There was a brief period of time — think 2011 to 2015, where the pedestal-like soundbar was convenient for TV owners. TVs had gotten skinnier and sound had gotten crummier as a consequence. Functioning as both speaker and stand, the pedestal was an appealing soundbar-style ideal for TV owners who had no plans to mount a set on their wall, but didn't have space for a giant sound log resting precariously in front of their set. Sonos' new Playbase is one of the best pedestal-style sound bars you will be able to buy right now, but, uhh, it's also way late.
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Soundbars are great. They don't add to the bulk of your home entertainment system, since they can easily hide away underneath your TV, but they add a huge boost in sound quality over your TV's tinny integrated speakers. If you want surround sound, some have wireless rear speakers. If you want Dolby Atmos for overhead surround sound, though — you need something special. And that's where the Samsung K950, a slim soundbar that can bounce sound off your ceiling, comes in.
In Australia, we love soundbars — they're compact, but offer sound quality that's a massive step ahead of even the best TVs' integrated speaker systems. New advances in surround sound like Dolby Atmos don't play well with all-in-one soundbar designs, though, which is why Samsung's new K950 soundbar has wireless rear speakers, and 15 different internal speaker drivers across the surround setup, some of which bounce sound off your ceiling.
Sony's new HT-RT3 5.1ch soundbar system is a simpler and more affordable alternative to the full home theatre, promising 600W of power through the combined soundbar, subwoofer and rear speakers. Though the speakers still have to be wired into the system, it also boasts Bluetooth connectivity to stream audio from all your devices.
If you have a curved TV, buying a straight soundbar or flat external speakers kinda misses the point; you want something that matches your screen not only in style but in shape. There are a few different models out there, but LG's HS8 curved soundbar looks just about as good as all-in-one sound systems for your TV can.
Buying a new TV is a great feeling. Your new TV looks great whether it's mounted on a wall or sitting on a home entertainment unit, and whether it's switched on and displaying beautiful video or switched off and looking all fashionable. But does it sound good? Perhaps. But it can sound a lot better if you hook it up to a sound system — whether it's a compact soundbar or a larger surround sound home theatre setup.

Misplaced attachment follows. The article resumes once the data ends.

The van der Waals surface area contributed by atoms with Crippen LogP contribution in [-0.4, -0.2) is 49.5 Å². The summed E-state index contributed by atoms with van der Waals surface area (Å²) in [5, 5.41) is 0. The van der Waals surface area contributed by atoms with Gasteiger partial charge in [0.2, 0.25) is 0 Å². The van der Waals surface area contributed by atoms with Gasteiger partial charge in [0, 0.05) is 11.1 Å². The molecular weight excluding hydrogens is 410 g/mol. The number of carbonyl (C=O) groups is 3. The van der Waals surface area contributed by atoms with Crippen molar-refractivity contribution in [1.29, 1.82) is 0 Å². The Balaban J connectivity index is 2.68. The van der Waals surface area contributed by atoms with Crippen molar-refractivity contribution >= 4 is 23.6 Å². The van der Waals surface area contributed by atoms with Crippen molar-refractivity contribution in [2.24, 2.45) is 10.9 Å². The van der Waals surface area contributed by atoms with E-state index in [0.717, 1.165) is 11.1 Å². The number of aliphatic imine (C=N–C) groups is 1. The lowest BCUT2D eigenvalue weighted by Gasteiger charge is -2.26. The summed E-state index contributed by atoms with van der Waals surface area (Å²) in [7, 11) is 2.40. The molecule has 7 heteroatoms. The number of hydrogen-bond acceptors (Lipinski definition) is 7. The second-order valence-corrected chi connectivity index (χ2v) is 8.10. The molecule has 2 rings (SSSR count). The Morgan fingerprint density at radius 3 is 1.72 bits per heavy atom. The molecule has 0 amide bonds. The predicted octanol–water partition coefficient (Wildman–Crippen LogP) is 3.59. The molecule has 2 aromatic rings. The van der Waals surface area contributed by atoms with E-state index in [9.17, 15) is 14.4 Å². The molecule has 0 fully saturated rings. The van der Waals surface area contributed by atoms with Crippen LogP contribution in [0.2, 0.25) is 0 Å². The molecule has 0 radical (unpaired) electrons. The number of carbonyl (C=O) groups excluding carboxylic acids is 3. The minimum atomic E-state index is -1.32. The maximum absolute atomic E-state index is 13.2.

Some great specials this week! Available online at DickSmith.com.au today and in-store on Saturday. Deals include $100 off every $500 spent on Samsung TVs, up to 20% off Panasonic and Sony TVs, 25% off select soundbars and 12% off Apple Computers. Here are the details.
Pioneer's new SB-PS23W is a soundbar the way most people want it: A simple, relatively inexpensive way to make a television sound louder. In that way, it's cut from the same cloth as the fantastic AirPlay speakers the company made last year (actually, they've got the some LA-based designer). It wasn't the first AirPlay speaker, but its design made it a winner.
It’s a strange feeling to spend the night in a hotel when you’re looking out over your own city. But there I was listening to the new digital audio line-up that Samsung first previewed at CES in January. The HT-F9750W 7.1 channel home theatre system; the HW-F751 vacuum tube Sound Bar; and the $299 DA-F61 portable Bluetooth speaker. Updated industrial design, warm sound and a distinct lack of wires are this year’s audio hooks. Here’s why that’s fine by me...
Audiophiles unite! Gizmodo has teamed up with Aussie retailer, Encel Stereo, to dish out more than $5,000 in fantastic home audio gear over the next two weeks. We're talking high-end AV brands like Polk Audio, RHA, Oppo, People of Lava and Pro-Ject. All you have to do is enter here for your chance to score some top-notch sound.
Sound bars don't immediately benefit from Wi-Fi connectivity the way music systems do, because you usually use them with your TV, and your TV isn't something you need to put in your pocket and walk around with. But that doesn't mean that Sonos' wireless music features don't benefit from its first sound bar. Just the opposite, in fact.
Sonos is aiming to revolutionise home theatre audio by taking all the high-quality sound you need and want, and cramming it all into one big ol' soundbar you can drop at the bottom of your TV. Sure, it will work with other Sonos units you have hanging around, the Sonos Playbar is also a starter piece that can stand alone. And for a soundbar, this sucker sounds good.